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UBC Theses and Dissertations

Geology, geochronology and structural reconstruction of the Cerro Bayo epithermal district, Chilean Patagonia Poblete, Jaime Andrés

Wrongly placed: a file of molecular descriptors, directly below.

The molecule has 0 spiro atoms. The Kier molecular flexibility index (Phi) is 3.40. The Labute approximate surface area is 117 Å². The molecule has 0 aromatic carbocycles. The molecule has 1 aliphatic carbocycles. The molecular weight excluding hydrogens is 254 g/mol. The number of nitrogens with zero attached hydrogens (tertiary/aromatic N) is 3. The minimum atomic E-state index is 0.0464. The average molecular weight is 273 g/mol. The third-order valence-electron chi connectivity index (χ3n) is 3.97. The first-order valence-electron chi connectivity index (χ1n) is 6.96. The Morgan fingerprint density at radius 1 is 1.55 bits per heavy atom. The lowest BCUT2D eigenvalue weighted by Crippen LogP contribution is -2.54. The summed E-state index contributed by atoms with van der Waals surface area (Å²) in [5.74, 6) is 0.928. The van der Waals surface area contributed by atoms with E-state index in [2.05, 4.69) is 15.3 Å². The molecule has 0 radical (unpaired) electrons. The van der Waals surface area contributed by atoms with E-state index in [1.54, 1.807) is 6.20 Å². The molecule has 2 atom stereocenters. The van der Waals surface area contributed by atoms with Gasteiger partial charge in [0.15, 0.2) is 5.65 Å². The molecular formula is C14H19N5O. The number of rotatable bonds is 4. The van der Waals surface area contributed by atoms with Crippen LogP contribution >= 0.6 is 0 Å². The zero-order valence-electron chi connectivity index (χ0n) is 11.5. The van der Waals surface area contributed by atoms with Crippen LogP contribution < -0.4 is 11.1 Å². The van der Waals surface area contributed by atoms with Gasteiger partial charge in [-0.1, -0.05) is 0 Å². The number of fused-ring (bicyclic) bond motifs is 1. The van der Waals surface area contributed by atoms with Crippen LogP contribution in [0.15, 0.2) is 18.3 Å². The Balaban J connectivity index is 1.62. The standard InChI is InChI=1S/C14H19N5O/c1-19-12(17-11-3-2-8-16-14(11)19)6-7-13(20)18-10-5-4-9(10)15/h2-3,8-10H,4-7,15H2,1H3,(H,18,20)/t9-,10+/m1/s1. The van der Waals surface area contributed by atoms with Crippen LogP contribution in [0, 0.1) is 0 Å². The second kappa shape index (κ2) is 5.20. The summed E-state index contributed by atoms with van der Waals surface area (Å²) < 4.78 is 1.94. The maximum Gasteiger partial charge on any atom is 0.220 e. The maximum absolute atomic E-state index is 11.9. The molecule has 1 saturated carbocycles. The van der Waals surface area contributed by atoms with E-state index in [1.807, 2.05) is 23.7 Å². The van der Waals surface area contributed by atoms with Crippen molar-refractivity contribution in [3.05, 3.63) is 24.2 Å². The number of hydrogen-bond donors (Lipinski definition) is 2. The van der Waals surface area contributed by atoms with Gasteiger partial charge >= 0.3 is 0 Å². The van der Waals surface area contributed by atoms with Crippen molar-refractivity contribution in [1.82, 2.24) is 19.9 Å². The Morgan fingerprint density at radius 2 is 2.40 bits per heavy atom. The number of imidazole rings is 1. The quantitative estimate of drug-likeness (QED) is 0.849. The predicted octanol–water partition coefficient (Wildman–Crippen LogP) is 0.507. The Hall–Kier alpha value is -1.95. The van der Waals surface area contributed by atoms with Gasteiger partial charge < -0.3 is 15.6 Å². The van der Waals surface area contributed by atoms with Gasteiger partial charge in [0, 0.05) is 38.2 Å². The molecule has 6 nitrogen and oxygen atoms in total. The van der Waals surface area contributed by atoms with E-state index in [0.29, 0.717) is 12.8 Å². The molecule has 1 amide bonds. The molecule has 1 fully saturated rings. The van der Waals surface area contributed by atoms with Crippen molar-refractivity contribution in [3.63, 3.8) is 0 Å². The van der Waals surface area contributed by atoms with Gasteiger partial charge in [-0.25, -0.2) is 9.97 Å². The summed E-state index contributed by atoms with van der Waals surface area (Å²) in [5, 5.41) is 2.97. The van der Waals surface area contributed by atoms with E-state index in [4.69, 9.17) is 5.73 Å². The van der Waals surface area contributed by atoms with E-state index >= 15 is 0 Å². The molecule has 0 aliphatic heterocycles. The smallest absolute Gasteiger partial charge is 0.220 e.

The Cerro Bayo low-sulfidation epithermal district is located in the Aysén region, Chilean Patagonia. The oldest rocks that crop out in the district correspond to mainly rhyolitic fragmental successions of the Jurassic Ibáñez Formation which erupted based on biotite ⁴°Ar/³⁹Ar and zircon U-Pb ages, between ca. 154 and 144 Ma. The veins at Cerro Bayo are spatially associated with N-S aligned rhyolitic domes dated at 146.50±0.21 and 146.3±0.2 Ma (zircon U-Pb), intruding the volcanic rocks. Dacitic domes dated at 83.0±0.21 and 82.6±0.2 Ma (zircon U-Pb) are present to the west of the district at Laguna Verde. Silver and gold mineralization is hosted by steeply dipping N-S to NW trending quartz veins, that were emplaced in three main episodes based on adularia ⁴°Ar/³⁹Ar ages: (1) Mallines: ca. 144-142; (2) Bahía Jara and Brillantes: ca .137-124 Ma; and (3) Laguna Verde: 114-111 Ma. Clay alteration mineralogy around the veins consists of illite±smectite±kaolinite–chlorite. At Mallines the illite+kaolinite–smectite mineral assemblage combined with the high illite crystallinity index indicates that these veins are not deeply eroded and the surface outcrops correspond to high levels within the low-sulfidation epithermal deposit model. At Bahia Jara the illite ± smectite – kaolinite and at Brillantes the illite–chlorite–kaolinite assemblages, and overall lower illite crystallinity indices indicate that the veins in these areas are more deeply eroded than at Mallines. Illite crystallinity index is lower for Brillantes than at Bahía Jara indicating that the level of exposure at Brillantes is deeper than at Bahía Jara. At Laguna Verde the mainly illite – smectite clay alteration assemblage plus the lowest illite crystallinity indices of the entire district indicate higher temperature of formation and, by inference, the most deeply eroded veins of the entire district. The level of exposure of the veins has no relation with age of mineralization and the veins suffered differential degree of uplift and erosion after the Late Cretaceous. Moreover, glacial erosion has not uniformly affected the area. The observed textures and clay alteration assemblages at Mallines indicate important potential at 150–250 m depth if classic published deposit models are considered.

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